...to the seventh issue ofDanse Macabre, your home for coloratura letters, thought-provoking essays, exciting photography, and little-known portals to worthy sites across the web. We’re also Nevada’s first online literary magazine, even though we’ll be moving to an undisclosed location in the near future. Our hope is to help expand the literary matrix between the composer and the electronic media you’re enjoying now. Whether unpublished, still in school, retired, professional, or acclaimed, we welcome ink energy from across the spectrum. As for themes, motifs, or subject matter, look no further than our title – Danse Macabre– or our premiere inspiration (Camille Saint-Saens’ tone poem of the same name) for all you need to know about what gets our attention. In this issue, we welcome visual works fromDr. Laurens Tan, Artist-in-Residence, Australia China Council (whose advanced design and artistry can be experienced atOctomat.com; poetry fromDr. Bruce Bond, Professor of Creative Writing at the University of North Texas; an excerpt from a novel in progress as well as poetry fromArlene Greene, lifelong Chicagoan, writer, and Professor of English at Columbia College; and poetry fromDigby Wolfe, pioneering comedian and Emmy-winning television writer. Once more gracingDanse Macabreis the delightful Northern Nevada prose of Ash Canyon Poets’Susan BotichandElizabeth I. Riseden; another splendid short story from fellow Las VeganDr. Felicia Campbell, whose stewardship of the upcoming Encyclopedia of Asian American Popular Culture is eagerly awaited by pop culture mavens everywhere; a thoughtful look at historical detection from Southern California essayist & sonneteer,RDM Cerello; and a timely ‘time-out’ for Peace by UNLV’s nationally-recognized gaming industry expertDr. William N. Thompson. There are a lot of literary sites out here in the web (always look to our Links column for sites we know you’ll enjoy visiting), some quite sophisticated, others, well, a little rudimentary. And don’t let’s forget all the many print journals churned out by our esteemed English departments (even though most of them are as provincial and, um, forgettable as their sponsoring programs are six-of-one, half-a-dozen-of-the-other in the academic millscape). AtDanse Macabre, the proof’s in the pudding. We’re proud of our ongoing cast of contributing spirits, the scope of our milieu, and the bottom-line literary quality of our output. We’re one hundred percent committed to preserving, representing, and expanding the online landscape of letters, of visuals and voices, and the coloratura in all. And we’re always open to your thoughts, and ink energy, too. In these decidedly interesting times, you never know where the next cool piece of writing might come from…Adam Henry Carriere, Publisher,Danse Macabre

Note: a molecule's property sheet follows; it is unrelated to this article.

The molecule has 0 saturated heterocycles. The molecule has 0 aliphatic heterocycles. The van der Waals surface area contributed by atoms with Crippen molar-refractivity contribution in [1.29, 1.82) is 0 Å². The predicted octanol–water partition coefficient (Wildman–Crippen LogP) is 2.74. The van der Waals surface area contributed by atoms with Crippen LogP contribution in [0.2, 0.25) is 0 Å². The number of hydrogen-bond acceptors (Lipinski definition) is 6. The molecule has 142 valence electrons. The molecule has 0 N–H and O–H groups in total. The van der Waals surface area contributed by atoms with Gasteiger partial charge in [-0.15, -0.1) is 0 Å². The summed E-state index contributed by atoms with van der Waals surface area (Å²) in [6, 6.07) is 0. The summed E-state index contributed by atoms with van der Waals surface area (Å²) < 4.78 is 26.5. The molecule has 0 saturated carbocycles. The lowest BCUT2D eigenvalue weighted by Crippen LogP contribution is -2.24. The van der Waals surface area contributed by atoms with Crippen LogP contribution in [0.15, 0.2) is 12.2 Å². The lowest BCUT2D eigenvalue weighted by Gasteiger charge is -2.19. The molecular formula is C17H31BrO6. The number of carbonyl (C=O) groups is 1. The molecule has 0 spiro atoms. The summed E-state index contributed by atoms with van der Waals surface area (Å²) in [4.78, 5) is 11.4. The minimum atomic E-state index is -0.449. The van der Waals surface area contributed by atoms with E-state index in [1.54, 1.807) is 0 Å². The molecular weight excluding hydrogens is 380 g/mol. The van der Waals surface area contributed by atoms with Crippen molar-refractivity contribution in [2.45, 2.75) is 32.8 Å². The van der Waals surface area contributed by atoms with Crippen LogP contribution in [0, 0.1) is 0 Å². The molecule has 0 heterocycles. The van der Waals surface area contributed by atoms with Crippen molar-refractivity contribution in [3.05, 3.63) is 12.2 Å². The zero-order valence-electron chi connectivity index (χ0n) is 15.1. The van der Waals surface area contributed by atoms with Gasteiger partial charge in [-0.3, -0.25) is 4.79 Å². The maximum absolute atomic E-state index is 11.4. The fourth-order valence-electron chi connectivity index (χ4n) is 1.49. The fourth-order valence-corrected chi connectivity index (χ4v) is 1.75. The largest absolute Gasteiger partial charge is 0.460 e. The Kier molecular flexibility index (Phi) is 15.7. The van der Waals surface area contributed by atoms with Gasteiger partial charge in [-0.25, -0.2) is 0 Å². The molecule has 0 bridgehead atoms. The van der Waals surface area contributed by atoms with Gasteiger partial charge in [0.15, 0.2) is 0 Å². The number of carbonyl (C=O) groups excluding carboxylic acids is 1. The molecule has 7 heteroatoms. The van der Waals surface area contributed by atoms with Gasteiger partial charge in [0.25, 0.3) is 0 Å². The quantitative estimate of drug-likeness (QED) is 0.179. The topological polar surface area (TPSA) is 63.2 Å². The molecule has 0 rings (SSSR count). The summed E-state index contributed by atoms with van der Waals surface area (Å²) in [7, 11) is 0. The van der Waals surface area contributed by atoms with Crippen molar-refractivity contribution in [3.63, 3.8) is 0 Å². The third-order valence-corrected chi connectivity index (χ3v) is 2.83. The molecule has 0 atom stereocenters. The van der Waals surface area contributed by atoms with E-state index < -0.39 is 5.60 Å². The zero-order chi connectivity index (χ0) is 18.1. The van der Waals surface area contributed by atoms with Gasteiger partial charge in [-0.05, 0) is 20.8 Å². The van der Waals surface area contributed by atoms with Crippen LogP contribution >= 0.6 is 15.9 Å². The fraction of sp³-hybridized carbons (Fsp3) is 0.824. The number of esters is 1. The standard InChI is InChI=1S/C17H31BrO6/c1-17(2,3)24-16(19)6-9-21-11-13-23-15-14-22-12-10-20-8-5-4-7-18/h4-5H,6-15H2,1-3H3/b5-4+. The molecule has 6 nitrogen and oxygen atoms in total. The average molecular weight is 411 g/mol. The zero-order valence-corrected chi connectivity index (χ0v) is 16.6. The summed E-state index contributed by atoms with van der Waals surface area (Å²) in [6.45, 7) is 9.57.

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Thus Spake Advocaten
DANSE MACABREis edited, produced, and published online by Adam Henry Carriere - Copyright (c.) 2007. All rights reserved. Attributed works copyrighted by individual authors or in the public domain. Contributors retain all publication and serial rights. Viewpoints expressed by contributors, in quotations used, or suggested by displayed graphics may not necessarily reflect the opinions of this online journal. Images appearing in this journal are either in the public domain or the copyright of individuals who produced the image in question. It is believed that the non-profit use of scaled-down, low-resolution images taken from references throughout the world wide web which provide critical visual analysis to writings posted on this site qualifies as fair use under United States copyright law. Any other uses of these images may be copyright infringement.
Until long habit has blunted the sensibility, there is
disconcerting to the writer in the instinct which
causes him to take an
interest in the singularities of human
nature so absorbing that his moral
sense is powerless against it.
He recognises in himself an artistic
satisfaction in the
contemplation of evil which a little startles him;
but sincerity forces him to confess that the disapproval he feels
certain actions is not nearly so strong as his curiosity
in their reasons.
The character of a scoundrel, logical and
complete, has a fascination for
his creator which is an
outrage to law and order. I expect that Shakespeare
Iago with a gusto which he never knew when, weaving moonbeams
with his fancy, he imagined Desdemona. It may be that in his
writer gratifies instincts deep-rooted in him, which
the manners and customs
of a civilised world have forced back
to the mysterious recesses of the
subconscious. In giving to
the character of his invention flesh and bones he
life to that part of himself which finds no other means of
expression. His satisfaction is a sense of liberation.W. Somerset Maugham
Danse Macabre 7
(tm) Jun / Jul 2007 Volume Two, Number Three by Adam Henry Carriere. Copyright (c.) 2007.All Rights Reserved.